Uniting calls for a re-think on drugs

unitingUniting, the services and advocacy arm of the Uniting Church in Australia, Synod of NSW and the ACT, is calling for a re-think on illegal drug use.

The Uniting Church in Australia, Synod of NSW and the ACT, at its recent Synod meeting has given the go-ahead for its services and congregations to call for:

o   Increased investment in harm reduction and demand reduction strategies, and

o   Further measures to decriminalise individual possession of small amounts of illegal drugs (not to decriminalise the illegal supply of drugs).

A Uniting campaign will call on government leaders and policy makers to rethink their stance on illegal drugs – one based in compassion. Peter Worland, Executive Director of Uniting said, “There is a compelling case for us to take a new approach on drugs; a more compassionate response, a Christian response.”

Uniting will join with members of the legal and medical community to argue the case for decriminalisation, “People using illegal drugs in the community often resist help out of fear of being arrested. This fear prevents them from seeking help, and it ends up being either too little or too late. The consequences of drug use have touched almost every Australian family. We’re calling for some difficult conversations, but as a society, we can no longer ignore the evidence,” Mr Worland said.

The Medical Director of the Uniting Medically Supervised Injecting Centre, Dr Marianne Jauncey believes addressing the medical needs of people who use drugs is only half the challenge, “If our aim is to respect the inherent dignity of every person, we must re-frame the debate. I work with people every day who are trying to manage their dependence and get their lives back on track. Stigma and shame are big issues, and battling drug use convictions serves only to alienate people further. If we are a society which believes in giving people a fair go, if we believe in saving lives, we must do something differently.”

Uniting and Uniting Church congregations will join the growing community who have already put their name behind the medical and social evidence which proves a new approach is needed – including voices such as Sir Richard Branson, who recently visited the Uniting Medically Supervised Injecting Centre to learn more about its practices.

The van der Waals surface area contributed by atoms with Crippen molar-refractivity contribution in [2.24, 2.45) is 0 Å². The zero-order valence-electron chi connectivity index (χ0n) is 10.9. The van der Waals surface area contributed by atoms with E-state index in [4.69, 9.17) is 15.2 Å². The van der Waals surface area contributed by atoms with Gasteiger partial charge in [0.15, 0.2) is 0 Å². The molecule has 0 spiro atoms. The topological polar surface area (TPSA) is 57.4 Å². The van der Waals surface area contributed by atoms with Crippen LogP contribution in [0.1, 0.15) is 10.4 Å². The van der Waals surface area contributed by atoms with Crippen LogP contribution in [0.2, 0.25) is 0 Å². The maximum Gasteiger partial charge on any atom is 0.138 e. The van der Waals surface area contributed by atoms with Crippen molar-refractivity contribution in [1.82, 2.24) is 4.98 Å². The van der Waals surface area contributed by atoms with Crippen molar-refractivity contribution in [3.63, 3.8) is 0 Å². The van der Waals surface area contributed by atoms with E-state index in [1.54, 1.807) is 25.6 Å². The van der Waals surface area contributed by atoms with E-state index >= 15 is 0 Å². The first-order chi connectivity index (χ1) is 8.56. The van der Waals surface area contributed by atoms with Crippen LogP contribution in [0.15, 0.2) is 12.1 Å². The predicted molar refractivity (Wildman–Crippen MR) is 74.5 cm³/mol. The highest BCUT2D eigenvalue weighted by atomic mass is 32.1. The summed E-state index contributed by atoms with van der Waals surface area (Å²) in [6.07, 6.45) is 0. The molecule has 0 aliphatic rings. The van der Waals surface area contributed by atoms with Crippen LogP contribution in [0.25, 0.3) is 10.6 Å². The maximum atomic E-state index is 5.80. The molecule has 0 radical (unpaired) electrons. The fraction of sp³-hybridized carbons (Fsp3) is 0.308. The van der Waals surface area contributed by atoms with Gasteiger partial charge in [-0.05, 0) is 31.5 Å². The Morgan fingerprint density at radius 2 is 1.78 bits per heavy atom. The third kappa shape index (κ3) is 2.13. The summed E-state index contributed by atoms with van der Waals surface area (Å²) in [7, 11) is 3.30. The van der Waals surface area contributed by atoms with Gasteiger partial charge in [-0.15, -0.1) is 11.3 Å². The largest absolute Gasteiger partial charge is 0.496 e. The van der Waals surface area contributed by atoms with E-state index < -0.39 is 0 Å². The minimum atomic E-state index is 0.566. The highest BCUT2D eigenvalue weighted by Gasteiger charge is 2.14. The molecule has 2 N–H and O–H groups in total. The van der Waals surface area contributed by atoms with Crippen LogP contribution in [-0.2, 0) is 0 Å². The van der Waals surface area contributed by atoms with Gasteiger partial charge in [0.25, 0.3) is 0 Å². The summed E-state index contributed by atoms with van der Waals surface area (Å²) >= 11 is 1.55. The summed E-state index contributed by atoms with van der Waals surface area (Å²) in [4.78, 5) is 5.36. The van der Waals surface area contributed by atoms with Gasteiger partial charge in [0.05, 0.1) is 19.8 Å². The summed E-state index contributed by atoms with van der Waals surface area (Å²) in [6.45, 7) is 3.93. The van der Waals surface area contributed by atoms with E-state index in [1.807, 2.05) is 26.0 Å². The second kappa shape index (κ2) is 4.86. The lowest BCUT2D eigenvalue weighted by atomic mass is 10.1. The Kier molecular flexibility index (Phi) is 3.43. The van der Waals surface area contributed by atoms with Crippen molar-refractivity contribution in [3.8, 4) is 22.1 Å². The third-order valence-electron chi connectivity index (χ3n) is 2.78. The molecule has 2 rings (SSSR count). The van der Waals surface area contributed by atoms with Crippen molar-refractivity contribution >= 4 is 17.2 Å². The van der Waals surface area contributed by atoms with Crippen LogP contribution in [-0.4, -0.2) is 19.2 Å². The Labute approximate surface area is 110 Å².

Rev Graham Long AM, CEO and Pastor at the Wayside Chapel said, “Experts the world over are beginning to agree that the “War on Drugs” is lost. We’ve witnessed an amazing investment of resources in a policy that generally makes life worse for everyone. I’m delighted that the Synod is open to considering evidence and looking for a new way forward. We’ll now have an army of voices championing the cause of the people we serve each day.”

 Notes

o   The Uniting Church in Australia, Synod of NSW and the ACT is the first major Christian denomination in Australia to endorse a policy position on the decriminalisation of the possession of use of small amounts of illicit drugs. Further information about the Synod’s decision can be found here: www.insights.uca.org.au/synod-2016-come-holy-spirit-renew-our-hearts/social-justice-forum-drug-law-reform-needed

o   Uniting, the advocacy and services arm the Uniting Church in Australia, Synod of NSW and the ACT will lead the public conversation on these issues on behalf of the Uniting Church NSW & ACT Synod, building on the evidence and experience in working with people who inject drugs at the Uniting Medically Supervised Injecting Centre.

o   Over 15 years ago, the Uniting Church opened the Uniting Medically Supervised Injecting Centre. It was a first for Australia, and today it is still the only service of its kind in the Southern Hemisphere. The centre has saved countless lives and has helped many onto the path of recovery and rehabilitation.

o   Uniting joins with the following organisations calling for alternatives to drug prohibition:  National Drug and Alcohol Research Centre, UNSW; Drug Policy Modelling Program, UNSW;  Harm Reduction Australia; Discipline of Addiction Medicine, University of Sydney; Centre for Social Research in Health, UNSW; The Australasian Professional Society for Alcohol and other Drugs; Headspace; Criminal Law Committee of the NSW Bar Association; Ted Noffs Foundation;  Family and Friends of Drug Law Reform; Family Drug Support;  NSW Users and AIDS Association.

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